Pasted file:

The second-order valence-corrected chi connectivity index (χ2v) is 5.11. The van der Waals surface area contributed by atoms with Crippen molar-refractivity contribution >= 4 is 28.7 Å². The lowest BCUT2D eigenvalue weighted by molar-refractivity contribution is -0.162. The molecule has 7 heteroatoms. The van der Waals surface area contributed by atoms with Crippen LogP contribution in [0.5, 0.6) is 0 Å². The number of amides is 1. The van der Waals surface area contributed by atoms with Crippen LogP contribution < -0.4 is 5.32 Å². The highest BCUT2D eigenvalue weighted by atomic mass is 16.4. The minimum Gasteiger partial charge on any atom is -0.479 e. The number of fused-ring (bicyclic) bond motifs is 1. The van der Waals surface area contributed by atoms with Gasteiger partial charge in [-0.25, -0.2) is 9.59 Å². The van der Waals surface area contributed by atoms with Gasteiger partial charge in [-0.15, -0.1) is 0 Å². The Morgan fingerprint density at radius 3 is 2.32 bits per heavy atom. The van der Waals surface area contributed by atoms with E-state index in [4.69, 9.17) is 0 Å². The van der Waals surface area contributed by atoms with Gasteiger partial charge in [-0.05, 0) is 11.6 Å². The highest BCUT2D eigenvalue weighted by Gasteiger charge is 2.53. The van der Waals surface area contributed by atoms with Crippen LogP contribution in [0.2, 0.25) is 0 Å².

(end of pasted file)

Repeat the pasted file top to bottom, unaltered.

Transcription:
The second-order valence-corrected chi connectivity index (χ2v) is 5.11. The van der Waals surface area contributed by atoms with Crippen molar-refractivity contribution >= 4 is 28.7 Å². The lowest BCUT2D eigenvalue weighted by molar-refractivity contribution is -0.162. The molecule has 7 heteroatoms. The van der Waals surface area contributed by atoms with Crippen LogP contribution in [0.5, 0.6) is 0 Å². The number of amides is 1. The van der Waals surface area contributed by atoms with Crippen LogP contribution < -0.4 is 5.32 Å². The highest BCUT2D eigenvalue weighted by atomic mass is 16.4. The minimum Gasteiger partial charge on any atom is -0.479 e. The number of fused-ring (bicyclic) bond motifs is 1. The van der Waals surface area contributed by atoms with Gasteiger partial charge in [-0.25, -0.2) is 9.59 Å². The van der Waals surface area contributed by atoms with Gasteiger partial charge in [-0.15, -0.1) is 0 Å². The Morgan fingerprint density at radius 3 is 2.32 bits per heavy atom. The van der Waals surface area contributed by atoms with E-state index in [4.69, 9.17) is 0 Å². The van der Waals surface area contributed by atoms with Gasteiger partial charge in [-0.05, 0) is 11.6 Å². The highest BCUT2D eigenvalue weighted by Gasteiger charge is 2.53. The van der Waals surface area contributed by atoms with Crippen LogP contribution in [0.2, 0.25) is 0 Å².